OK, how many Tricycle readers watch Mob Wives? (You can tell me, I won’t tell anyone.) For those who don’t, it’s a VH1 reality TV show that follows seven Staten Island women whose husbands or fathers are doing jail time for crimes connected to the Mob. Basically, it’s quality stuff. One of the main characters is Angela “Big Ang” Raiola, who was spotted this week canoodling with the Buddha in Miami:
It’s pictures like this one that make me understand why Sri Lanka gets so upset about tourists posing with Buddhist statues.
In terms of news you might actually care about, ABC journalist Sally Sara released the second installment of her 12-part series called Mama Asia, a journey into the lives of twelve inspirational Asian women. They are publishing one story per month; February was Colonel Latifa Nabizada, Afghanistan’s first woman military helicopter pilot, and this month is Bhikkhuni Dhammananda, the first woman in Thailand to become fully ordained. She is now the abbess of Wat Songkhammakalayani, the only temple in Thailand where there are fully ordained nuns. Ven. Dhammananda’s decision to become fully ordained in 2003 was hugely controversial in Thailand—indeed, no Thai monks were willing to ordain her, forcing her to travel to Sri Lanka for the ceremony. And as she says in the article, Ven. Dhammananda “didn’t read the local Thai newspapers for two years because the media campaign against her ordination was so strong.” But she also says:
I have never been bothered by what people said because I know they are speaking out of their unwholesome mind. People are negative about me but it will eat them up. Negative things never nourish a person so they cannot do it for a long time. You must be certain of this. Negative thoughts will never, ever last. People say all kinds of things but it is only their lips. That’s it. If you are swayed by what people say then you can never, ever do anything.
Typical of the mainstream media, Sara makes some mistakes in her coverage, but it’s still a heartwarming read. You can read Tricycle‘s own article about Ven. Dhammananda here.
In other news of women in Thailand, the BBC has just published a report that identifies the true author of the Thammanuthamma-patipatti, a popular Thai Buddhist text that until now has been attributed to the prominent 20th-century monk Venerable Luang Pu Mun Bhuridatta. Guess who the real author is? Khunying Yai Damrongthammasan, a female lay practitioner! If she really did author the text, she’s one of the first Thai women to write a respected and popular treatise on Buddhist doctrine.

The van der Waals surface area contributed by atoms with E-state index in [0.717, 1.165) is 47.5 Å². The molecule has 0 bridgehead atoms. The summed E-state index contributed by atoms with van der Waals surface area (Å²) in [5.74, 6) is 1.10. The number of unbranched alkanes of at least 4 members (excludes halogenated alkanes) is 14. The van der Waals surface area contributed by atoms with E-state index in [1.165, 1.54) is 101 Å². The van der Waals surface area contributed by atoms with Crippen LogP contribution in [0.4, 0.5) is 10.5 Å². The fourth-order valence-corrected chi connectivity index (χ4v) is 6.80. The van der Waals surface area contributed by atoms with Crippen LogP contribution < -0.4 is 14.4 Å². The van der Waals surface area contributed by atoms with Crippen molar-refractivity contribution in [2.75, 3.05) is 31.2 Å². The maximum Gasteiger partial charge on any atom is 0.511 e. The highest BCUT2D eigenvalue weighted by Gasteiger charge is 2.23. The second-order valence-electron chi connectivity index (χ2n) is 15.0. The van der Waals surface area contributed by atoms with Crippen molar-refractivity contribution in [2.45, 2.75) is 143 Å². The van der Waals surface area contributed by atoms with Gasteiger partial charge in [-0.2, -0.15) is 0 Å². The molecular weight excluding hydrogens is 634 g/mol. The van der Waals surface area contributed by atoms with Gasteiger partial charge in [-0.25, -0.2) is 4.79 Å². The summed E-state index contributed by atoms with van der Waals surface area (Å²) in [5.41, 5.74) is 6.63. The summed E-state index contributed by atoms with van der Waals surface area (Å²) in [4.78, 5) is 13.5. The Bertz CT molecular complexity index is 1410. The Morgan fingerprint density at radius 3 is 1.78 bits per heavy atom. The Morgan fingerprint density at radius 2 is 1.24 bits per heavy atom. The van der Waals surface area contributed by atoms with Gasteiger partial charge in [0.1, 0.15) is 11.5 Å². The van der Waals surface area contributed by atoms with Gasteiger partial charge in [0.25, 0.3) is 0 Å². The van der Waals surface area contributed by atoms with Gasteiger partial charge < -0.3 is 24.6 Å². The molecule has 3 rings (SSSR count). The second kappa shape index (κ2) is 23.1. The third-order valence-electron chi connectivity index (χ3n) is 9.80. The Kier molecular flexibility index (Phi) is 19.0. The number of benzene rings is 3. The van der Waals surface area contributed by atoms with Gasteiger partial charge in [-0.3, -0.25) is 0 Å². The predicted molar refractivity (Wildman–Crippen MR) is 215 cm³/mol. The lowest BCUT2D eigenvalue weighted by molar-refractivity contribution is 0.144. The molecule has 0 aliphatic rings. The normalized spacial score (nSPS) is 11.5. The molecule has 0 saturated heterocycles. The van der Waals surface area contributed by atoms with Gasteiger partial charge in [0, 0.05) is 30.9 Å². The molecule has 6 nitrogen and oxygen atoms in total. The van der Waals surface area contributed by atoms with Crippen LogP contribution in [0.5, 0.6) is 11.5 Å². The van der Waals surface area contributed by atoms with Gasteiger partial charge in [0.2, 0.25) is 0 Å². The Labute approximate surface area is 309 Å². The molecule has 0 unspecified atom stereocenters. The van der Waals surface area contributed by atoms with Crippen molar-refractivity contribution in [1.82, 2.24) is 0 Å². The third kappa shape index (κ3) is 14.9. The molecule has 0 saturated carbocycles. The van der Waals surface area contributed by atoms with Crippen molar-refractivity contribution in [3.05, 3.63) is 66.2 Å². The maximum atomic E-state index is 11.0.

Recently Tricycle has been covering the plight of Burma’s Muslim Rohingya minority. We have an article in the current issue, “Buddhist Nationalism in Burma,” and an accompanying interview with the author of that piece, Burmese dissident Maung Zarni, which we published yesterday. Last week the clashes in Burma escalated to more general Buddhist-on-Muslim rioting in a different part of the country, which left 40 people dead and more than 12,000 displaced. The International Buddhist Times has unearthed a YouTube video of Burmese monk Sayadaw Wirathu, who refers to himself as the “Burmese Bin Laden,” that helps to explain why anti-Islam fervor is sweeping the nation. The monk has apparently been active since 2003, when he was arrested for distributing anti-Muslim leaflets. You can watch the video here, but be warned that it’s disturbing and essentially hate speech—adjectives like “apartheid” and “neo-Nazism” wouldn’t be off the mark to describe it. The English subtitles aren’t excellent, but you can get the gist.
If you’re up-to-date on your Burmese politics, you might enjoy the collection of satirical cartoons by Harn Lay on Foreign Policy‘s website. They often depict Burmese President Thein Stein (if you take a look, he’s the fellow with the yellow bandana), President Obama, Hillary Clinton, and Aung San Suu Kyi. Suu Kyi especially is currently receiving round criticism for her apparent indifference to the ongoing violence in Burma.
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